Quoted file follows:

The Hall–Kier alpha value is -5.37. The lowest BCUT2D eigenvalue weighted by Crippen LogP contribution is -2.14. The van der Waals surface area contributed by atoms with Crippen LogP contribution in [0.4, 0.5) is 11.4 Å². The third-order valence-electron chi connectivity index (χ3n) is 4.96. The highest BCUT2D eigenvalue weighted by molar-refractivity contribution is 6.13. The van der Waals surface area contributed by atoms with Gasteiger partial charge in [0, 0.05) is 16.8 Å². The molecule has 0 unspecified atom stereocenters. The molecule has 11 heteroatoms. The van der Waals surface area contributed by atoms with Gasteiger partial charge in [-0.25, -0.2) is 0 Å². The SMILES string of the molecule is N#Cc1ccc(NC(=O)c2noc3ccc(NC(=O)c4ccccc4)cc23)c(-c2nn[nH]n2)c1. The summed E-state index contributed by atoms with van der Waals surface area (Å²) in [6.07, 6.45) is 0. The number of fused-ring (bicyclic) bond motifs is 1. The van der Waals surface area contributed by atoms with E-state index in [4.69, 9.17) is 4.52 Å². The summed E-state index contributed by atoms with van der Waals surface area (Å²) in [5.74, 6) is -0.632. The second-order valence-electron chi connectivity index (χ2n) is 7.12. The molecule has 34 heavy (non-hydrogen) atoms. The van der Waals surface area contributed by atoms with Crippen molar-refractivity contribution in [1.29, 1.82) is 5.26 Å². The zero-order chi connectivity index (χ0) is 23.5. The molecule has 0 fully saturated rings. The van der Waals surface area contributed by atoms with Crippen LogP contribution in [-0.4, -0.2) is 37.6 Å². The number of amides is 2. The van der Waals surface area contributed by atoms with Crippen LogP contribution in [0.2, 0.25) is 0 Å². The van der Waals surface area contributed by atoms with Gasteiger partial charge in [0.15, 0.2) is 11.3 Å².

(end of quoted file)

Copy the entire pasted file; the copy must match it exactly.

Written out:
The Hall–Kier alpha value is -5.37. The lowest BCUT2D eigenvalue weighted by Crippen LogP contribution is -2.14. The van der Waals surface area contributed by atoms with Crippen LogP contribution in [0.4, 0.5) is 11.4 Å². The third-order valence-electron chi connectivity index (χ3n) is 4.96. The highest BCUT2D eigenvalue weighted by molar-refractivity contribution is 6.13. The van der Waals surface area contributed by atoms with Gasteiger partial charge in [0, 0.05) is 16.8 Å². The molecule has 0 unspecified atom stereocenters. The molecule has 11 heteroatoms. The van der Waals surface area contributed by atoms with Gasteiger partial charge in [-0.25, -0.2) is 0 Å². The SMILES string of the molecule is N#Cc1ccc(NC(=O)c2noc3ccc(NC(=O)c4ccccc4)cc23)c(-c2nn[nH]n2)c1. The summed E-state index contributed by atoms with van der Waals surface area (Å²) in [6.07, 6.45) is 0. The number of fused-ring (bicyclic) bond motifs is 1. The van der Waals surface area contributed by atoms with E-state index in [4.69, 9.17) is 4.52 Å². The summed E-state index contributed by atoms with van der Waals surface area (Å²) in [5.74, 6) is -0.632. The second-order valence-electron chi connectivity index (χ2n) is 7.12. The molecule has 34 heavy (non-hydrogen) atoms. The van der Waals surface area contributed by atoms with Crippen molar-refractivity contribution in [1.29, 1.82) is 5.26 Å². The zero-order chi connectivity index (χ0) is 23.5. The molecule has 0 fully saturated rings. The van der Waals surface area contributed by atoms with Crippen LogP contribution in [-0.4, -0.2) is 37.6 Å². The number of amides is 2. The van der Waals surface area contributed by atoms with Crippen LogP contribution in [0.2, 0.25) is 0 Å². The van der Waals surface area contributed by atoms with Gasteiger partial charge in [0.15, 0.2) is 11.3 Å².